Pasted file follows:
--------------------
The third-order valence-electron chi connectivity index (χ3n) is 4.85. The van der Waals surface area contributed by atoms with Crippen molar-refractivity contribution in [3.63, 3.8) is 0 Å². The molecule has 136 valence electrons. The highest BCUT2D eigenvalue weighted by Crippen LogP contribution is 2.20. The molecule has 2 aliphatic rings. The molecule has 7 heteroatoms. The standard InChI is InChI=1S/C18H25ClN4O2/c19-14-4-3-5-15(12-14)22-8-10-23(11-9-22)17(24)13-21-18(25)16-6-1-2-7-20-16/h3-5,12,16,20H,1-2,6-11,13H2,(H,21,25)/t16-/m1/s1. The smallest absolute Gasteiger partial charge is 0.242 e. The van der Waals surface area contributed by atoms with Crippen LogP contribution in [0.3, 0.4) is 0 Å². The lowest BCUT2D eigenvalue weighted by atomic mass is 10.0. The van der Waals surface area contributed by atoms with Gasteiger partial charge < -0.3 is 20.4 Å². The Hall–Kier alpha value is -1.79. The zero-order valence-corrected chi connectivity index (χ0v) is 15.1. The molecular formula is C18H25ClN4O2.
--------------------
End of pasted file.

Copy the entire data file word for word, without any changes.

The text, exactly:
The third-order valence-electron chi connectivity index (χ3n) is 4.85. The van der Waals surface area contributed by atoms with Crippen molar-refractivity contribution in [3.63, 3.8) is 0 Å². The molecule has 136 valence electrons. The highest BCUT2D eigenvalue weighted by Crippen LogP contribution is 2.20. The molecule has 2 aliphatic rings. The molecule has 7 heteroatoms. The standard InChI is InChI=1S/C18H25ClN4O2/c19-14-4-3-5-15(12-14)22-8-10-23(11-9-22)17(24)13-21-18(25)16-6-1-2-7-20-16/h3-5,12,16,20H,1-2,6-11,13H2,(H,21,25)/t16-/m1/s1. The smallest absolute Gasteiger partial charge is 0.242 e. The van der Waals surface area contributed by atoms with Crippen LogP contribution in [0.3, 0.4) is 0 Å². The lowest BCUT2D eigenvalue weighted by atomic mass is 10.0. The van der Waals surface area contributed by atoms with Gasteiger partial charge < -0.3 is 20.4 Å². The Hall–Kier alpha value is -1.79. The zero-order valence-corrected chi connectivity index (χ0v) is 15.1. The molecular formula is C18H25ClN4O2.